By Matt O'Leary

In my third and final game at Loftus Versfeld Stadium in Pretoria, the two teams rooted at the bottom of Group E squared off against each other. Cameroon would be mathematically eliminated with a loss, while Denmark would need a minor miracle in order to qualify if they were to lose the match to Cameroon.

With high stakes riding on the game, both teams started out brightly. Instantly Cameroon looked like the faster of the two teams and created an opportunity within the first few minutes. It was my first time seeing Inter Milans Samuel Etoo play live and he was very impressive. He was constantly running across the forward line and checking back to the ball, and he found the back of the net in the tenth minute.

It was a simple error by the Danish defense as their right-back and centre-back failed to communicate and lost the ball in their own third. From there it was played to Etoos feet just inside the 18-yard box and he fired home to give Cameroon the lead. The stadium lit up when the goal went in and though there were not too many native Cameroon fans in attendance, the majority of the stadium was supporting the Cameroonians. With Bafana Bafana on the brink of elimination, it seems that native South Africans have taken to cheering for their home continent as well as their home team. It was mainly neutral fans sitting in my lower block section opposite the cameras, and they had all cheered after Etoos early goal and then fell silent together after Nicholas Bendter equalized for the Danes twenty minutes later.

Just as the Danish fans had been overrun by the colorful Dutch fans at Soccer City last Monday, they were similarly outnumbered in Pretoria. At Soccer City, the bigger sections of Danish support stood for the entire match but this wasnt the case in Pretoria. There was an eerie calm surrounding the Danish support, almost like they were collectively holding their breath until the final whistle. Perhaps they were so quiet because Cameroon was the team creating more scoring opportunities, and also the team that looked more likely to take the lead. The results of the tournaments opening ten days suggested that Cameroon would not be the side to score the all-important second goal. African sides had won just once in their first ten matches, while being slightly unfortunate and unlucky in some of those games.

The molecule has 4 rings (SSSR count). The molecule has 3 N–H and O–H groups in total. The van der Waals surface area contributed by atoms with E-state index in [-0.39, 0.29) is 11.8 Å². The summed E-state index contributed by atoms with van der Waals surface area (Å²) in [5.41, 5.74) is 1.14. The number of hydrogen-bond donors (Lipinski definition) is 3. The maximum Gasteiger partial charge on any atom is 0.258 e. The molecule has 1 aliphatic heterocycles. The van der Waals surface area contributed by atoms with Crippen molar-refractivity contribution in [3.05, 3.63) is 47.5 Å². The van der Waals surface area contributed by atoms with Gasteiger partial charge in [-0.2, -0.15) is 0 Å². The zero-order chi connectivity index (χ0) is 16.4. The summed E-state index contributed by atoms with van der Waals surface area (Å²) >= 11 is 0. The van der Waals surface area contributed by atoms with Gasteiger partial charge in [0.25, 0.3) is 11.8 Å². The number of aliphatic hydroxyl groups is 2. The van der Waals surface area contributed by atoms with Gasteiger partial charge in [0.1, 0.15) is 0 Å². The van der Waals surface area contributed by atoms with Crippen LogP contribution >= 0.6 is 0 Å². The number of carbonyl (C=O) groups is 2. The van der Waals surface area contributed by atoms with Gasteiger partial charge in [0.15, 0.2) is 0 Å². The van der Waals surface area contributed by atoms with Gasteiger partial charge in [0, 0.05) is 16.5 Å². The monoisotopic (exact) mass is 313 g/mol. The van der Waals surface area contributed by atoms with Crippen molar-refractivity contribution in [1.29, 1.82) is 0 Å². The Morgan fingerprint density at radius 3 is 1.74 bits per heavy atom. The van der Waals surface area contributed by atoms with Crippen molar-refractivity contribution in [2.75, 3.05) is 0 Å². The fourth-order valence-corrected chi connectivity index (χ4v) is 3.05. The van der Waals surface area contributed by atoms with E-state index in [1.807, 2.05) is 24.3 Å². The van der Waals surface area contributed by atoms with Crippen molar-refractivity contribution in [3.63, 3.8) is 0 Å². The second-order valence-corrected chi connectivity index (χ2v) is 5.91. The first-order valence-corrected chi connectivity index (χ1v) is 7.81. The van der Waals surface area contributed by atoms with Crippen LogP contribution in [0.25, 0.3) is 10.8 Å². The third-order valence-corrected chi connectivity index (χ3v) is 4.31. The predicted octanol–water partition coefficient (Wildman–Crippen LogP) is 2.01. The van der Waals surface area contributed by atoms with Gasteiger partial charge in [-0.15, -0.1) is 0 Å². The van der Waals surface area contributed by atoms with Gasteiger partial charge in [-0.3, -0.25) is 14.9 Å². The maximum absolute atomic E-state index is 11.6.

The all-important second goal was all that Denmark needed to claim the vital three points. Similar to their first goal, it was a long ball that the Cameroon defense did not deal with, and the speedy Danish right winger cut inside the area and placed his shot in the corner of the goal. The stadium seemed to be in shock; Cameroon had held all the possession and chances in the opening fifteen minutes of the second half yet it was Denmark that took the 2-1 advantage.

The goal deficit encouraged some attacking substitutions from the Cameroon head coach but his side failed to break down the Denmark defense. After taking the lead, Denmark sat back and played their four midfielders right in front of their four defenders, making it very difficult for Cameroon to penetrate up the middle. They were forced to resort to whipping crosses in from the wing but the height advantage that Denmark possessed made it hard on the Cameroon forwards, and to be honest I dont remember a decent headed chance for the Cameroonians the whole game.

The Western Africans were pressing so many men forward that it looked possible that Denmark would score on the counterattack. The Danes had a couple of counter opportunities but they failed to materialize, and in the end the three points were more important than the additional goal and the win pushes Denmark in to third place in Group E. The Cameroon players were left lying on the pitch after the final whistle, knowing that despite outplaying the Danes for much of the game, they were the first team mathematically eliminated from World Cup 2010.

Jurgen Klinsmann fired as coach of United States soccer team


Jurgen Klinsmann fired as coach of United States soccer team

NEW YORK - Jurgen Klinsmann was fired as coach of the U.S. soccer team Monday, six days after a 4-0 loss at Costa Rica dropped the Americans to 0-2 in the final round of World Cup qualifying.

Los Angeles Galaxy coach Bruce Arena is the favorite to succeed Klinsmann, and his hiring could be announced as early as Tuesday. Arena coached the national team from 1998 to 2006.